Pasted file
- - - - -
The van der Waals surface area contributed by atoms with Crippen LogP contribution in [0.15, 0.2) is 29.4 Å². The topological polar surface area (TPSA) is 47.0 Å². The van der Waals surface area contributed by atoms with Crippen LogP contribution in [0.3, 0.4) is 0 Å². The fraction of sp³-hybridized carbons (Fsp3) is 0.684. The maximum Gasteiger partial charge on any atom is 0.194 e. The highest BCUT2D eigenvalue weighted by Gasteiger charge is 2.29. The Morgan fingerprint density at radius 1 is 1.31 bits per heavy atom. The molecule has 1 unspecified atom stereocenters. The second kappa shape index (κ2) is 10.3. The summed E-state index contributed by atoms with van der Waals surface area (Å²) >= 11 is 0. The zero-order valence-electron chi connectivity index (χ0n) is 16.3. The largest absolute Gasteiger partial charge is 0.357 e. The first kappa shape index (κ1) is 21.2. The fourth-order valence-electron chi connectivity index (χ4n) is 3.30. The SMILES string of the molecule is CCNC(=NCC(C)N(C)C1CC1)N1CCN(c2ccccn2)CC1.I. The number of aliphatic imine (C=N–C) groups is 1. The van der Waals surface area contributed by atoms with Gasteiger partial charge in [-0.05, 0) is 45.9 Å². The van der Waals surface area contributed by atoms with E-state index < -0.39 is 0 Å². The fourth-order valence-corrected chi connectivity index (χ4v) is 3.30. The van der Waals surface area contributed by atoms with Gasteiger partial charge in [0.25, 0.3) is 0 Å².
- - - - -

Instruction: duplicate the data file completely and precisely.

The van der Waals surface area contributed by atoms with Crippen LogP contribution in [0.15, 0.2) is 29.4 Å². The topological polar surface area (TPSA) is 47.0 Å². The van der Waals surface area contributed by atoms with Crippen LogP contribution in [0.3, 0.4) is 0 Å². The fraction of sp³-hybridized carbons (Fsp3) is 0.684. The maximum Gasteiger partial charge on any atom is 0.194 e. The highest BCUT2D eigenvalue weighted by Gasteiger charge is 2.29. The Morgan fingerprint density at radius 1 is 1.31 bits per heavy atom. The molecule has 1 unspecified atom stereocenters. The second kappa shape index (κ2) is 10.3. The summed E-state index contributed by atoms with van der Waals surface area (Å²) >= 11 is 0. The zero-order valence-electron chi connectivity index (χ0n) is 16.3. The largest absolute Gasteiger partial charge is 0.357 e. The first kappa shape index (κ1) is 21.2. The fourth-order valence-electron chi connectivity index (χ4n) is 3.30. The SMILES string of the molecule is CCNC(=NCC(C)N(C)C1CC1)N1CCN(c2ccccn2)CC1.I. The number of aliphatic imine (C=N–C) groups is 1. The van der Waals surface area contributed by atoms with Gasteiger partial charge in [-0.05, 0) is 45.9 Å². The van der Waals surface area contributed by atoms with E-state index < -0.39 is 0 Å². The fourth-order valence-corrected chi connectivity index (χ4v) is 3.30. The van der Waals surface area contributed by atoms with Gasteiger partial charge in [0.25, 0.3) is 0 Å².